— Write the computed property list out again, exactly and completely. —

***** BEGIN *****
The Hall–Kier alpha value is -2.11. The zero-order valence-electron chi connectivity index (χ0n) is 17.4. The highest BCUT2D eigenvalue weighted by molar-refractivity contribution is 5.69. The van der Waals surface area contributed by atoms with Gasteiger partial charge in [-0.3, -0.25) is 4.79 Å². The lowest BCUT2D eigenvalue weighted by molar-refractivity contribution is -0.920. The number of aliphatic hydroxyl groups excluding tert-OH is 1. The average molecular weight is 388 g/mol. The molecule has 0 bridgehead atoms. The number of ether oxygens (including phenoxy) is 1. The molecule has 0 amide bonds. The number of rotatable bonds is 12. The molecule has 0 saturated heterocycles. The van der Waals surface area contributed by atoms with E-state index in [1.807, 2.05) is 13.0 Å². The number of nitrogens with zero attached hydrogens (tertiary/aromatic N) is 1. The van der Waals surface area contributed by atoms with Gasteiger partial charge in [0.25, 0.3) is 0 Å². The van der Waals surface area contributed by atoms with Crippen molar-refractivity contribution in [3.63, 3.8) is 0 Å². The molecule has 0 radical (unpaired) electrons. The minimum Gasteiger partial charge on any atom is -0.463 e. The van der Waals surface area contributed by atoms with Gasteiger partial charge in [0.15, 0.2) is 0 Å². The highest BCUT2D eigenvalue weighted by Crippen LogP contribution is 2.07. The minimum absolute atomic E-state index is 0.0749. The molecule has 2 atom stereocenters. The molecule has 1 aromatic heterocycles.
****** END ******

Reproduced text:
The Hall–Kier alpha value is -2.11. The zero-order valence-electron chi connectivity index (χ0n) is 17.4. The highest BCUT2D eigenvalue weighted by molar-refractivity contribution is 5.69. The van der Waals surface area contributed by atoms with Gasteiger partial charge in [-0.3, -0.25) is 4.79 Å². The lowest BCUT2D eigenvalue weighted by molar-refractivity contribution is -0.920. The number of aliphatic hydroxyl groups excluding tert-OH is 1. The average molecular weight is 388 g/mol. The molecule has 0 bridgehead atoms. The number of ether oxygens (including phenoxy) is 1. The molecule has 0 amide bonds. The number of rotatable bonds is 12. The molecule has 0 saturated heterocycles. The van der Waals surface area contributed by atoms with E-state index in [1.807, 2.05) is 13.0 Å². The number of nitrogens with zero attached hydrogens (tertiary/aromatic N) is 1. The van der Waals surface area contributed by atoms with Gasteiger partial charge in [0.25, 0.3) is 0 Å². The van der Waals surface area contributed by atoms with Crippen molar-refractivity contribution in [3.63, 3.8) is 0 Å². The molecule has 0 radical (unpaired) electrons. The minimum Gasteiger partial charge on any atom is -0.463 e. The van der Waals surface area contributed by atoms with Gasteiger partial charge in [0.15, 0.2) is 0 Å². The highest BCUT2D eigenvalue weighted by Crippen LogP contribution is 2.07. The minimum absolute atomic E-state index is 0.0749. The molecule has 2 atom stereocenters. The molecule has 1 aromatic heterocycles.